Two back-nine 40s have cost Harris English of St. Simons Island, Ga., dearly on the FedEx Cup and Ryder Cup standings — and his wallet.
English made two double-bogeys and a bogey last week in Memphis and shot 5-over on the back at TPC Southwind to finish one shot out of the playoff won by Abraham Ancer. He also had a 6-over 40 on the back nine of the Palmetto Championship in May and went from being in contention to a tie for 14th.
Winning last week would have clinched first place on the FedEx Cup standings for English, and with it, a $2 million bonus. The difference in the first-place check and his solo fourth, counting the bonus, was $3.3 million.
The difference in winning and his finish in the Palmetto was $1.18 million, meaning he left nearly $4.5 million on the golf course.
English also would have risen to sixth on the Ryder Cup standings if he had won last week. The top-six will be automatic qualifiers.
Of course, he’s not going poor: English has won twice this season, is fourth on the FedEx Cup and has earned more than $5.5 million, his best career total.
The Jacket Master
Edward A. Heimann died on Aug. 1 in Cincinnati at the age of 83.
If you haven’t heard of him, you’ve heard of his haberdashery talents: Heimann was chairman of the Hamilton Tailoring Co. In Avondale, Ohio, which makes the green jackets awarded to the winner of the Masters and to Augusta National members.
Heimann hardly ever granted interviews but did tell the Cincinnati Enquirer in 2000, “they don’t like us talking too much about this sort of thing. It’s a club of highly disciplined people who like to keep certain things private. It adds to the mystique.”
Heading to Hawaii
The criteria to play in the PGA Tour’s Sentry Tournament of Champions each year is to win a Tour event the previous calendar year. And so far this season, Xander Schauffele, a past champion at Kapalua, had not qualified.
That changed this week. The PGA Tour Policy Board voted that an Olympic gold medal would earn a spot in the tournament. Schauffele won the gold by one shot over Rory Sabbatini.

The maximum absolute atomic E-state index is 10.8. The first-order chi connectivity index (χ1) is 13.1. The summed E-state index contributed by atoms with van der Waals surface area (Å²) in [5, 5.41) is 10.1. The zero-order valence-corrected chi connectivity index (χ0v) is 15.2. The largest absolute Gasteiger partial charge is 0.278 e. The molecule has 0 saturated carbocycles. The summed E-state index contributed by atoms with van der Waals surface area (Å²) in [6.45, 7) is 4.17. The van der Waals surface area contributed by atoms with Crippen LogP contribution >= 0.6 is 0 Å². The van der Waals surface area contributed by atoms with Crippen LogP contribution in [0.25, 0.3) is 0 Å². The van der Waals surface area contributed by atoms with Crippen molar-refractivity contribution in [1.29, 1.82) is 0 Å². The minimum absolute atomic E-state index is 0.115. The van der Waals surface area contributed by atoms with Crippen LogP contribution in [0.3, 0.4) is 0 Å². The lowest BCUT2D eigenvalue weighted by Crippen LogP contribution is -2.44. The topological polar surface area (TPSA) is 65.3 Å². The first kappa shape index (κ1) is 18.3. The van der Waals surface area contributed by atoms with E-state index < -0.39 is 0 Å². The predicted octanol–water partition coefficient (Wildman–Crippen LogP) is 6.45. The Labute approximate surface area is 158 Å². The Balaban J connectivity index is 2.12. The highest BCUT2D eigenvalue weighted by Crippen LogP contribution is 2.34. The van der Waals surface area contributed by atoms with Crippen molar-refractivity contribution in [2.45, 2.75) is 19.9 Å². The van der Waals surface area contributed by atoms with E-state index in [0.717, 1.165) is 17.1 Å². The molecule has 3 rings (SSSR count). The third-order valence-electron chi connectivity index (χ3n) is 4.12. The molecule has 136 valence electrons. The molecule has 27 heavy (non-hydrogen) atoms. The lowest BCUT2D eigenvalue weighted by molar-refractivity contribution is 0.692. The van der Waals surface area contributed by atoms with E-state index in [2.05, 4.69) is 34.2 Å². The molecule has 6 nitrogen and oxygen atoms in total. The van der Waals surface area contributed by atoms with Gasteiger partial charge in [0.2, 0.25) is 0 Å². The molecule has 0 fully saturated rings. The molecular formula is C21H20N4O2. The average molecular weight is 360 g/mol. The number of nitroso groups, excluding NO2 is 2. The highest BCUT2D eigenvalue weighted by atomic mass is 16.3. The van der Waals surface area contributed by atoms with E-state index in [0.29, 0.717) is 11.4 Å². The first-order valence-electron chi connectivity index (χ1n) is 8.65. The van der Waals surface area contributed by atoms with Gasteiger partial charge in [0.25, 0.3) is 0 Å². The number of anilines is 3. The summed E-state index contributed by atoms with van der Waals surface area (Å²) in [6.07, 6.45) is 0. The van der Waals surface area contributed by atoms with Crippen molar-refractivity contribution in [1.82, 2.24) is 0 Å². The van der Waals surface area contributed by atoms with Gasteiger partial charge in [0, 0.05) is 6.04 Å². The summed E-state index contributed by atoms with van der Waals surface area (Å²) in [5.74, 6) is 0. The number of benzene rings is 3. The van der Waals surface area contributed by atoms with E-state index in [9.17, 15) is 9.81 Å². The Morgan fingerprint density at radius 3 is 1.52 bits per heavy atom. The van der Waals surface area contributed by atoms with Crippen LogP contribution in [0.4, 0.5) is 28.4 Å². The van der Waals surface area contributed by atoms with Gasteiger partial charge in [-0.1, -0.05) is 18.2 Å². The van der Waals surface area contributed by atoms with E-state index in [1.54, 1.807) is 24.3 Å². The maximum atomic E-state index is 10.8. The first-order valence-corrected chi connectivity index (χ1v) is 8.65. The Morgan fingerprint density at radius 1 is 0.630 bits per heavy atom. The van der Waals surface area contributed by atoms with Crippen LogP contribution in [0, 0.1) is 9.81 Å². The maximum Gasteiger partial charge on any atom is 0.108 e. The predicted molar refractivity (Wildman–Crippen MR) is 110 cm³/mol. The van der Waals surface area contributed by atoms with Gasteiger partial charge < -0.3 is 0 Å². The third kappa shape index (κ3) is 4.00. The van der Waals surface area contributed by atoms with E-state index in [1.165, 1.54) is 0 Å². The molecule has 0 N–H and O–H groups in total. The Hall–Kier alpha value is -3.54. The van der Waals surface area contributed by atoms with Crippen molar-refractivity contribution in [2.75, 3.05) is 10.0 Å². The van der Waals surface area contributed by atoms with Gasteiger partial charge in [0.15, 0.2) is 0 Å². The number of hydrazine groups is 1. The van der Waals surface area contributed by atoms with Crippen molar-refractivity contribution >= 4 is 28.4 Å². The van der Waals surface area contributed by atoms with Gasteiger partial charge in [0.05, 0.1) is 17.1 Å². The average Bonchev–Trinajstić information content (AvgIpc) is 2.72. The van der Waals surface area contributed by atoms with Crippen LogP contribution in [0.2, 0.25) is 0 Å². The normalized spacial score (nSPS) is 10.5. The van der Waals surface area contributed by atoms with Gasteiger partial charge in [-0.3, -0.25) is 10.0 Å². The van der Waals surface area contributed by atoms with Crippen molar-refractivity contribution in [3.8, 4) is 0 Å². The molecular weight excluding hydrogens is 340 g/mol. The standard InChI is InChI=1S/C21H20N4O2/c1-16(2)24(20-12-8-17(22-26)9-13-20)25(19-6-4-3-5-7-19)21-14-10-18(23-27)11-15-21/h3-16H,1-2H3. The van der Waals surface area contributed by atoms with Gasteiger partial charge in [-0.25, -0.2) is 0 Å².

The Associated Press also contributed to this report.
Event: Wyndham Championship, Thursday-Sunday, Sedgefield Country Club, Greensboro, N.C.
At stake: $6.4 million purse ($1,157,000 and 500 FedEx Cup points to the winner).
Defending champion: Jim Herman.
TV: Golf Channel (Thursday-Friday, 3-6 p.m.; Saturday-Sunday, 1-3 p.m.); CBS (Saturday, 3-6 p.m.; Sunday, 3-6:30 p.m.).
Area players entered: Chris Baker, Jonas Blixt, Sebastian Cappelen, Tyler Duncan, Matt Every, Lanto Griffin, Brian Harman, Zach Johnson, Patton Kizzire, Russell Knox, Matt Kuchar, David Lingmerth, Tyler McCumber, Keith Mitchell, J.T. Poston, Doc Redman, Sam Ryder, Hudson Swafford.
Notable: This is the last regular-season event. The top-125 on the FedEx Cup points list after the final round will advance to the playoffs beginning next week. … Also in the field are Rickie Fowler, who is 130th on the points list, Adam Scott, Bubba Watson, Louis Oosthuizen, Justin Rose, Webb Simpson and Will Zalatoris. … Herman shot 61-63 on the weekend and beat Billy Horschel by one shot.
Event: Scottish Open, Thursday-Sunday, Dumbarnie Links, Fife, Scotland.
At stake: $1.5 million purse ($270,000 to the winner).
Defending champion: Stacy Lewis.
TV: Golf Channel (Thursday-Friday, 10 a.m.-12 p.m.; Saturday-Sunday, 9 a.m.-1 p.m.).
Area players entered: Marina Alex, Chella Choi, Mel Reid.
Notable: Lewis birdied the first playoff hole on a 20-foot putt to beat Emily Kristine Pedersen, Cheyenne Knight and Azahara Munoz.
PGA Tour Champions
Event: Shaw Charity Classic, Friday-Sunday, Canyon Meadows Golf and Country Club, Calgary, Alberta.
At stake: $2.35 million purse ($352,500 to the winner).
Defending champion: Wes Short.
TV: Golf Channel (Friday-Saturday, 8:30-10:30 p.m.; Sunday, 4-6 p.m.).
Area players entered: Fred Funk, Frank Lickliter, Vijay Singh.
Notable: Short shot 64 in the first round and went on to beat Scott McCarron by one shot.
Korn Ferry Tour
Event: Pinnacle Bank Championship, Thursday-Sunday, The Club at Indian Creek, Omaha, Neb.
At stake: $750,000 purse ($135,000 to the winner).
Defending champion: Seth Reeves.
TV: Golf Channel (Thursday-Sunday, 6-8 p.m.)
Area players entered: Blayne Barber, Chandler Blanchet, Taylor Dickson, Luke Guthrie, Rick Lamb, Trey Mullinax, Greyson Sigg, Jared Wolfe.
Notable: Reeves closed with a 64, 10 shots lower than his first-round score, and beat five players tied for second by one shot.